VICAP

Privacy Impact Assessment
Violent Criminal Apprehension Program (VICAP)
July 18, 2003

I. BACKGROUND

This PIA is conducted pursuant to Section 208 of the E-Government Act of 2002, P.L. 107-347, the accompanying guidelines issued by the Office of Management and Budget (OMB) on September 26, 2003, and the FBI's own PIA guidelines.

The FBI's Critical Incident Response Group (CIRG), National Center for the Analysis of Violent Crime (NCAVC), Violent Crime Apprehension Program (VICAP) facilitates communication and coordination between law enforcement agencies that investigate, track, and apprehend violent serial offenders. VICAP maintains a nationwide data information center that collects, collates, and analyzes crimes of violence (i.e., homicide, attempted homicide, missing persons, child abductions, sexual assaults, and unidentified deceased persons). VICAP analysts examine crime data and patterns to identify potential similarities among crimes, create investigative matrices, develop time-lines, and identify homicide and sexual assault trends and patterns.

In 2002, CIRG began developing a state of the art web-enabled software for VICAP. The software will enable non-FBI federal, state, and local VICAP users to directly enter data into the national database located on a server in FBI controlled space. Users will be able to access the system via commercially available service providers and Law Enforcement Online (LEO). Additionally, users will be able to retrieve and analyze cases, query against the national database, and run reports. VICAP records include, but are not limited to, crime scene descriptions, victim and offender descriptive data, laboratory reports, criminal history records, court records, news media references, crime scene photographs and statements. The data consists of cases involving homicides, missing persons, unidentified dead, sexual assaults and other criminal cases.

II. ASSESSMENT

A. What information is to be collected?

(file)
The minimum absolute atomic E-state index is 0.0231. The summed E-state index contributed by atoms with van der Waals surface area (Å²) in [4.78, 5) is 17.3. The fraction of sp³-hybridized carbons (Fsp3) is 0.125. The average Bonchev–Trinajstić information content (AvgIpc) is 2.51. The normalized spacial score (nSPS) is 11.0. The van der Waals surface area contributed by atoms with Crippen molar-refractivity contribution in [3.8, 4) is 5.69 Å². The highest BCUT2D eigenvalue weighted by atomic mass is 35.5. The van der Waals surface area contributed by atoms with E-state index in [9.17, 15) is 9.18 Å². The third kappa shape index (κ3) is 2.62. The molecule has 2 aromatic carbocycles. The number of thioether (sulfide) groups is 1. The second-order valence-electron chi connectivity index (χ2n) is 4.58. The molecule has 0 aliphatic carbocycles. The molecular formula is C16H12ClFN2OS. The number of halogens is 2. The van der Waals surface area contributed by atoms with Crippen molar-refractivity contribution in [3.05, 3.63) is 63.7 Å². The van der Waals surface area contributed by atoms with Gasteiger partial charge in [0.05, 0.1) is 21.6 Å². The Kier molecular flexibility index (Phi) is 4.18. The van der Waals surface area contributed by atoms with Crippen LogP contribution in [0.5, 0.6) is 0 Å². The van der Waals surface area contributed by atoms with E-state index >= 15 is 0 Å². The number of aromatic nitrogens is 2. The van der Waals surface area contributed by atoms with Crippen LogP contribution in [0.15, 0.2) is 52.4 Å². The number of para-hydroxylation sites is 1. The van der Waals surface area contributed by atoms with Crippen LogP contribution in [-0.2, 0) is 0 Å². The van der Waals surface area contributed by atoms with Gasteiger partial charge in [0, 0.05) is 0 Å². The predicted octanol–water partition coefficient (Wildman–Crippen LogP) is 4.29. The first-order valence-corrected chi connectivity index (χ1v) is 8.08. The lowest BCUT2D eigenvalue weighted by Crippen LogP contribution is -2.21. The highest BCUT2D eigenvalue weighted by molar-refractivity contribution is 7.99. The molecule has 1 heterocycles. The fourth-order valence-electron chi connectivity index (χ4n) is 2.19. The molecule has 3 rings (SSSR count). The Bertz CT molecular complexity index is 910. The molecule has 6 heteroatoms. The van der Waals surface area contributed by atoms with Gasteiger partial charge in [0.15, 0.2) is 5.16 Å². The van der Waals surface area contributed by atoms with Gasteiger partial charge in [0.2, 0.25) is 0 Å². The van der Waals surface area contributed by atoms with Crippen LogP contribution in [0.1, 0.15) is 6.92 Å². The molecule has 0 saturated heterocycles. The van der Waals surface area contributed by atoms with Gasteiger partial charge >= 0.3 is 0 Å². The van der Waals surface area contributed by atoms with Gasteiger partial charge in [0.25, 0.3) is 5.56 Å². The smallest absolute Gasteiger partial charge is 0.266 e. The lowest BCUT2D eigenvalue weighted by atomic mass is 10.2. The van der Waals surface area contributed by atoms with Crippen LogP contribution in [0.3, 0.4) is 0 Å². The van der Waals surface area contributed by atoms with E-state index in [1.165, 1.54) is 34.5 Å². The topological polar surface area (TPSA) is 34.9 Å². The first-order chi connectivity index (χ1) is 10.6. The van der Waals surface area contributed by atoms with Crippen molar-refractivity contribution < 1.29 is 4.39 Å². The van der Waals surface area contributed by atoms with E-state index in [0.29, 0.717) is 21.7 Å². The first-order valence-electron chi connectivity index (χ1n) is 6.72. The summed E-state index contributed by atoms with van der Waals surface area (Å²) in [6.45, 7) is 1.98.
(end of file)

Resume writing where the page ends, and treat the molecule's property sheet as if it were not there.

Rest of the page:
VICAP contains crime scene descriptions, victim and offender descriptive data, including name and other personal identifying information, laboratory reports, criminal history records, court records, news media references, crime scene photographs and statements. The data consists of cases involving homicides, missing persons, unidentified dead, sexual assaults and other criminal cases.

B. Why is the information being collected?

The information is being collected to identify and match violent crime cases based upon characteristics, modus operandi, etc.

C. What is the intended use of the information?

The information is used to investigate, track and apprehend violent serial offenders.

D. With whom will the information be shared?

Information is shared with federal, state and local crime law enforcement agencies investigating, tracking and apprehending violent serial offenders.

E. What notice or opportunities for consent would be provided to individuals regarding what information is collected and how that information is shared?

Due to the nature of information in VICAP, individuals are not provided with an opportunity to consent to the collection or use of the information.

F. How will the information be secured?

Agencies granted access to VICAP are required to establish and maintain a system of access controls through administrative, physical, and technological safeguards. In addition, the FBI requires that access be limited to authorized personnel and authorized visitors. Physical security protections include guards and locked facilities requiring badges and passwords for access. Records may only be accessed by authorized government personnel and must be protected by appropriate physical and technological safeguards to prevent unauthorized access.

G. Is a system of records being created under section 552a of title 5, United States Code, (commonly referred to as the "Privacy Act")?

Yes. VICAP does qualify as a system of records for the purposes of the Privacy Act. VICAP records are covered by the Privacy Act System Notice for NCAVC, therefore a new Privacy Act system notice is not required. See 58 Fed. Reg. 51,877-51,878 (10/05/1993).

H. What choices did the FBI make regarding an IT system or collection of information as a result of performing the PIA?

As a result of conducting the PIA, to protect the personal privacy of individuals, CIRG must ensure that any contracts with outside entities specify that contractors are subject to the requirements of the Privacy Act as provided in 5 U.S.C. 552a(m). Additionally, CIRG must ensure that contractors execute Non-Disclosure Agreements.

III. APPROVAL

The FBI's Senior Privacy Official has reviewed VICAP, and taking into account the need for this system and the privacy risks and protections discussed herein, approves the FBI's use of this database.